Survivors' Stories

Survivors’ Stories: Etsuheiji Osada, 89, Higashi Ward, Hiroshima

Photographs from that time bring back the horror of the atomic bombing

by Yuji Yamamoto, Staff Writer

Etsuheiji Osada, 89, still has photographs that show the charred ruins of the city center and a mother who suffered burns holding her baby to her breast. These were consequences wrought by the atomic bombing of Hiroshima. Around 1960, Mr. Osada, who became a photographer after his experience of the bombing, was looking through some negatives at work and came across some images that brought back memories of that day. Unsettled by these images, he nevertheless felt that they should be developed and printed in order to help convey the horror of the A-bomb attack. And so he has kept these photos ever since.

As a boy, he struggled with poor health, suffering from a lung ailment. After graduating from school, he went to work helping his father, Shozo, retouch photographs at home. When his father expressed concern about air raids on the city, Mr. Osada moved from Dote-cho (now part of Minami Ward) to the suburbs of Akebono-cho (now part of Higashi Ward) in June 1945.

Mr. Osada has vivid memories of August 6, 1945. He was 17 years old at the time and was having breakfast with his parents at home, about 3 kilometers from the hypocenter. They heard a neighbor shout, “There’s a B-29 bomber and it dropped something!” He headed upstairs to look and as he opened a door, there was a flash of light. The flash was so bright, like a flash of magnesium in front of his face.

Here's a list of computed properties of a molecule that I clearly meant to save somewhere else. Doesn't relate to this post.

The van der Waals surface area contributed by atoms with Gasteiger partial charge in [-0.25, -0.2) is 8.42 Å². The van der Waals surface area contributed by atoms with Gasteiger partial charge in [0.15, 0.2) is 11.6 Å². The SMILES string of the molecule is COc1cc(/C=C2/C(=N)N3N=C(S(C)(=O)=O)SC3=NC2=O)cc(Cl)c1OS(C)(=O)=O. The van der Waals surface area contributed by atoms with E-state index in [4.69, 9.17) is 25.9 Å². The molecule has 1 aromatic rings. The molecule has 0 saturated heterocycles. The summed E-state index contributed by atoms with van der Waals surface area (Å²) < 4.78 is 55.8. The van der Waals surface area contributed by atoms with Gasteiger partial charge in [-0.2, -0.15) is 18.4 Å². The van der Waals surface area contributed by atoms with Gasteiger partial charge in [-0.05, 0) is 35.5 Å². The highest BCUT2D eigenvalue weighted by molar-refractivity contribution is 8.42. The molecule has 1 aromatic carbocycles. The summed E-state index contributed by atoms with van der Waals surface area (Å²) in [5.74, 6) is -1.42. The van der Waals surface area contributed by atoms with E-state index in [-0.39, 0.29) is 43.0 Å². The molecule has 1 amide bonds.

Suddenly, he felt as if he were floating in the air. He fell into his parents, who were going up the stairs and were also blown into the air by the blast. Two or three spots on his head were pierced with fragments of glass, but he felt no pain.

He wondered what the plane had dropped. When he went out of the house, he heard people crying out and screaming. It was dark under a massive cloud, rising into the sky, and houses around him were collapsing to the ground with thunderous noise. People were fleeing from the area, their faces black from soot, their hair flopping to their foreheads. The burnt skin of some was dangling from their bodies and one man’s chest had been pierced by a post. This bomb was too powerful to be an ordinary bomb, Mr. Osada thought. His sister Michiko, who was a year older, had left home to go to the Hiroshima District Monopoly Bureau, located in Minami-machi (now part of Minami Ward), where she was working. He was worried about her. He put up mosquito netting in the field in front of his house and spent the night there.

He left home the next morning and was shocked by what he saw in the city center. There were charred bodies inside a streetcar, and badly burned victims, nearly unrecognizable, in front of the Chugoku Shimbun and Fukuya Department Store. Water pipes had burst around them, cutting off their escape. They were begging for water. It was a shocking sight. When he returned home, at around noon, his sister was there. He was so glad that everyone in his family was safe.